Rupert French, author of How to Get a Good Job after 50 (£12.95, Exisle Publishing) on sale March 30, shares his expertise.
Yes, there are employers who discriminate against older job seekers but they are a minority. A survey of 1,500 hiring managers carried out by multi-national recruitment firm Adecco found that 60% would prefer to hire someone aged 50 plus than someone younger than 30.
Why employers prize older workers
- Older workers are usually more reliable and responsible than younger ones
- They are generally more focussed than younger workers on achieving the organisation’s objectives
- They have experienced crises in the past and can usually mentor younger workers in coping with them
- They take less sick days than younger workers – UK research showed that more than half of workers aged 55 plus had not had a sick day in the past 12 months
- They are likely to remain with the same employer for longer. A Queensland government report showed that workers aged 45+ tended to stay 2.4 times as long as those aged under 35.
So be confident that you can go out and get the sort of job you want. Here are some tips to give you the greatest likelihood of being successful in your job search:
1. Develop the right attitude
Sir Richard Branson has been quoted as saying: "At Virgin, we hire for attitude; if they’ve got the right attitude, we can give them the skills. If they’ve got the wrong attitude, it doesn’t matter how skilful they are, they will be a liability". These may not be his exact words but they do express his philosophy.
Recent research carried out in the USA has shown that job seekers who are proactive in the job search are almost six times more likely to get a job than those who are not. Your attitude matters. It is arguably the most important ingredient in the recipe for job search success.
Employers are looking for motivated people, those with a can-do attitude, job seekers who feel in control of their lives and who set goals and work steadfastly to achieve them.
2. Consider yourself CEO of Yourself plc
One sure way to be pro-active is to consider yourself to be self-employed, CEO of Yourself plc, a micro-business currently without ‘clients’ (employers).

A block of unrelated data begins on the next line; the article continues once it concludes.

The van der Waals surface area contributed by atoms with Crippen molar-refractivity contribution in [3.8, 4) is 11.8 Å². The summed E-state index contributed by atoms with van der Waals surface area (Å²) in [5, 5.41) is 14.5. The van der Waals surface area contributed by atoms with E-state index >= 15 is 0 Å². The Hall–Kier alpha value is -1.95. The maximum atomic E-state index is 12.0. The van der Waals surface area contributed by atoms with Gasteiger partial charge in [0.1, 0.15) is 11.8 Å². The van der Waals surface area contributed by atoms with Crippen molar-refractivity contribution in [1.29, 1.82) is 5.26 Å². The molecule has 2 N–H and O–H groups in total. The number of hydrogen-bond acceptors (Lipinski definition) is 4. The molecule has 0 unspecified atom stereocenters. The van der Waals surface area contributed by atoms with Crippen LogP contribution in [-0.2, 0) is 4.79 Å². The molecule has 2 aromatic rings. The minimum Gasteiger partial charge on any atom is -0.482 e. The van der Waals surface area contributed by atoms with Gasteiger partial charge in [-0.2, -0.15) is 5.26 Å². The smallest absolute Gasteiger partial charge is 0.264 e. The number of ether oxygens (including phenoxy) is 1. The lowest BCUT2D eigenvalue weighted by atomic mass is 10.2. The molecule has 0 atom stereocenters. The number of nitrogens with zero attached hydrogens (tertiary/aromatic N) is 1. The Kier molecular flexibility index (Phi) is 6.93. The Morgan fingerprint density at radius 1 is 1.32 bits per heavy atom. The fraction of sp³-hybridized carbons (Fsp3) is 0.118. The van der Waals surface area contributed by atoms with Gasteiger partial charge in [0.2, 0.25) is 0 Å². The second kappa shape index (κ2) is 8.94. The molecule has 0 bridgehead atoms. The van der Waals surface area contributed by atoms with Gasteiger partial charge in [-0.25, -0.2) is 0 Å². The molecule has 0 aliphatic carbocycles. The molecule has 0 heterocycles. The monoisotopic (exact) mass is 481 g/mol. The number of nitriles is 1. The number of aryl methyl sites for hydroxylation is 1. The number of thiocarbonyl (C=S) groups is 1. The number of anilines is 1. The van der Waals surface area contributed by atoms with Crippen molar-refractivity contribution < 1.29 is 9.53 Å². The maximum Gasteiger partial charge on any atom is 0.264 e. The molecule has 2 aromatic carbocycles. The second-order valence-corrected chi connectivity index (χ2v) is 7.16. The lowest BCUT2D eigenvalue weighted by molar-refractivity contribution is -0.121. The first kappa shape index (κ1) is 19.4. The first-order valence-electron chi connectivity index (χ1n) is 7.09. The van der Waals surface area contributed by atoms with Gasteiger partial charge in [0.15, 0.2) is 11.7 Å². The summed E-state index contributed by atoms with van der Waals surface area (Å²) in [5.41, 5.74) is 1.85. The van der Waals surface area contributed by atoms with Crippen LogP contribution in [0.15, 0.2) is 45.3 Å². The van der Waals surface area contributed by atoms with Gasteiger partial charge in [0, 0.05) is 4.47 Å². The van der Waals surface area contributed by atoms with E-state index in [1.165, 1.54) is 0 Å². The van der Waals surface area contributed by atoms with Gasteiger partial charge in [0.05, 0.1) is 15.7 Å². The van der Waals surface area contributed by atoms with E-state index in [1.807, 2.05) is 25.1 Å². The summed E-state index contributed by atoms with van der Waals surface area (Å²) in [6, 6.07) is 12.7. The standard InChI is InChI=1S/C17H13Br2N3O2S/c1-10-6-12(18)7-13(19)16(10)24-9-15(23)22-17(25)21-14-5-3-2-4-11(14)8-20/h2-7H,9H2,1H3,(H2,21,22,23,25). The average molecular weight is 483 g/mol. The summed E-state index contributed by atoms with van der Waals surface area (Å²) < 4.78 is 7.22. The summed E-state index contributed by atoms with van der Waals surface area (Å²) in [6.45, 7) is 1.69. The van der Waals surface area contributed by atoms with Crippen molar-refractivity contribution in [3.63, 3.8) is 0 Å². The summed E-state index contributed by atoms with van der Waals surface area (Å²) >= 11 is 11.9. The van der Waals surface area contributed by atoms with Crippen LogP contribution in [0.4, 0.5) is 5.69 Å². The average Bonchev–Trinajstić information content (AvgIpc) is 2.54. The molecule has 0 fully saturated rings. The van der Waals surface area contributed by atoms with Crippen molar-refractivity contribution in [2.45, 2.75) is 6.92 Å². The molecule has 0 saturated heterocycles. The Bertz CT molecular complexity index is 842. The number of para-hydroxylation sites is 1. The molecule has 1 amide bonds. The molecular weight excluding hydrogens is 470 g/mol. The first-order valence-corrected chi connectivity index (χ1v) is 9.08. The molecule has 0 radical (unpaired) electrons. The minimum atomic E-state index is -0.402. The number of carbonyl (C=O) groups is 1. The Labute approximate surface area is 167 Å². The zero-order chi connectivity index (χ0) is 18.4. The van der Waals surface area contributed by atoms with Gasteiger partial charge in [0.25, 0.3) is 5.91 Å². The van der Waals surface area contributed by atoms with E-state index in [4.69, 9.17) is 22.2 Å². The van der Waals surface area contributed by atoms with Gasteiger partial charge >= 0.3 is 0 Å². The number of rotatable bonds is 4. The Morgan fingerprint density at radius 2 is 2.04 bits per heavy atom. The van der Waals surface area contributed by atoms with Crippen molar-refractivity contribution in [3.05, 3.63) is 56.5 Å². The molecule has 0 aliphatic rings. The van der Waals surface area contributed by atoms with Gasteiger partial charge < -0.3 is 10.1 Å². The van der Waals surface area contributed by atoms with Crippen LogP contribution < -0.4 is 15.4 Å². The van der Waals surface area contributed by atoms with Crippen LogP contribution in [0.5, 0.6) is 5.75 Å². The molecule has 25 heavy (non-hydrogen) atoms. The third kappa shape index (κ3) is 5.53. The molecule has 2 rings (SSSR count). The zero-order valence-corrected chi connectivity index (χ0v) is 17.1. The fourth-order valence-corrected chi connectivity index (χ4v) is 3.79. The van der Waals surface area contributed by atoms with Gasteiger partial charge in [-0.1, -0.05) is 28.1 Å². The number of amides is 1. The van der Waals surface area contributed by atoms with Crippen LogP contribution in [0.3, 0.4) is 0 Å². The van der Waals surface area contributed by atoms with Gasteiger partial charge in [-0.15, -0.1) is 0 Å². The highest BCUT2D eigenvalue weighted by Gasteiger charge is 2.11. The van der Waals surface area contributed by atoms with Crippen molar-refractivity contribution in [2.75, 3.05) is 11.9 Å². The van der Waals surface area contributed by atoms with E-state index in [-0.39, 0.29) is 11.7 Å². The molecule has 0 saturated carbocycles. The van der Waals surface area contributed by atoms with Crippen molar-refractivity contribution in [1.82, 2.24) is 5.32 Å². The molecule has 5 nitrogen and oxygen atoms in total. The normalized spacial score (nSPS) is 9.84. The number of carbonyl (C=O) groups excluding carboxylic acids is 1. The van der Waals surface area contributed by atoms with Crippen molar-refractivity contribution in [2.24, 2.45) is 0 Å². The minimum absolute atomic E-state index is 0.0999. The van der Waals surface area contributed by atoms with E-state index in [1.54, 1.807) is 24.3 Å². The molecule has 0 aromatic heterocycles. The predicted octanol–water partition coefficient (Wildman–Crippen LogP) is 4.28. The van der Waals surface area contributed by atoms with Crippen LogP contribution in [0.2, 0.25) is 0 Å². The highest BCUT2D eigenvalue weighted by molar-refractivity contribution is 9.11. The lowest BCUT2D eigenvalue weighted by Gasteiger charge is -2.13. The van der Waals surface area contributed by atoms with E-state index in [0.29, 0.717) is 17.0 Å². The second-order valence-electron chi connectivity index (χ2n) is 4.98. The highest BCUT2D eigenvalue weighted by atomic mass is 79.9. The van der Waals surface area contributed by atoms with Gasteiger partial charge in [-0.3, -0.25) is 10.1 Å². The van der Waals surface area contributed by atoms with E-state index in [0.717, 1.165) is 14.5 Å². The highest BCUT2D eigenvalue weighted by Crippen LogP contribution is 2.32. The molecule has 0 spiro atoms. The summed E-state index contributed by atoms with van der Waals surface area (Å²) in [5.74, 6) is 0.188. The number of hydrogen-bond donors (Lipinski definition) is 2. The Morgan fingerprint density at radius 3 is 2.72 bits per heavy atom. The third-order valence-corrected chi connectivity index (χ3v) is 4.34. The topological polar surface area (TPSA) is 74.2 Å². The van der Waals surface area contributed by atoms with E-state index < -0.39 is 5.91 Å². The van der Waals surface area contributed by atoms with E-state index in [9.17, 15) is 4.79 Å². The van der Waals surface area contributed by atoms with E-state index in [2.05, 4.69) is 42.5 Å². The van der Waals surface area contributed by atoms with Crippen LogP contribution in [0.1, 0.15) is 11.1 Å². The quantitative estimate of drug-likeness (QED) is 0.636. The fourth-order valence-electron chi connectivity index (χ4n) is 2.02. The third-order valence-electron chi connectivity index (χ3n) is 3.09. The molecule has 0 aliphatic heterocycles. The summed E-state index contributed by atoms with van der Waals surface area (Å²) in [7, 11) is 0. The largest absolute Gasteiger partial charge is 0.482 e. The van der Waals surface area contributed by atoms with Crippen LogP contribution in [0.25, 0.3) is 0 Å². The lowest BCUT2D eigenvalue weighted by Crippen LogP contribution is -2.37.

Then, as the chief sales rep, work 9-5, Mon-Fri, to identify your prospects and market your services to them.
3. Focus on just two job leads at any one time
Like successful businesses, don’t try to ‘sell’ to every possible client; identify a niche market and focus on that. Don’t send off applications to every possible job you come across. Concentrate on just two job leads at a time.
It may seem counter-intuitive but, apart from the applications for the two selected jobs, the more applications you send off, the less likely you are to find suitable employment. Obviously if the selected jobs don’t work out, find other possibilities to take their place but never work on more than two at a time.
Job search is a bit like the Olympic Games except that there are usually no silver and bronze medals; you’ve got to go for gold. And to do that, you have to be better prepared than any other job seekers going after the same position.
If another job seeker is spending half her time preparing an application for a job that you want, but you are also sending off applications for ten other positions, she will be able to put in five times as much time into her application as you and, as a result, she is far more likely than you are to win the position.
4. Job search is a full-time job
As CEO of your micro-enterprise, when do you want your chief sales rep to be out there? It’s obvious; 9-5, Monday-Friday. Job search is as full time as you can afford to make it. A big part of successful marketing is market research. In the same way, thorough research is essential to job search success.
Ideally you want to research the organisation and the position until you can start planning your first few weeks in the job. This is a big ask but it makes a huge difference.
Detailed knowledge of the organisation and the position allows you to envisage yourself being successful in it and this boosts confidence significantly. It also allows you to answer interview questions almost as if you were in the job already.
5. Establish an honorary ‘board’ for your micro-enterprise
Job search can be a lonely and dispiriting process and maintenance of a positive attitude is essential. Consider, therefore, establishing a small, close-knit group of people, perhaps family and close friends, to support you. Appoint them to be honorary members of the ‘board’ of your micro-enterprise.
Meet with some or all of them regularly, keep them up to date with your progress and ask for their advice. They will give you a lot of encouragement and this will help you maintain that positive, proactive, can-do attitude.
Yes, there are lots of other things you need to do in order to maximise the likelihood of getting that job, such as writing a CV that grabs the employer’s interest within the first few lines, but maintaining a good attitude is paramount.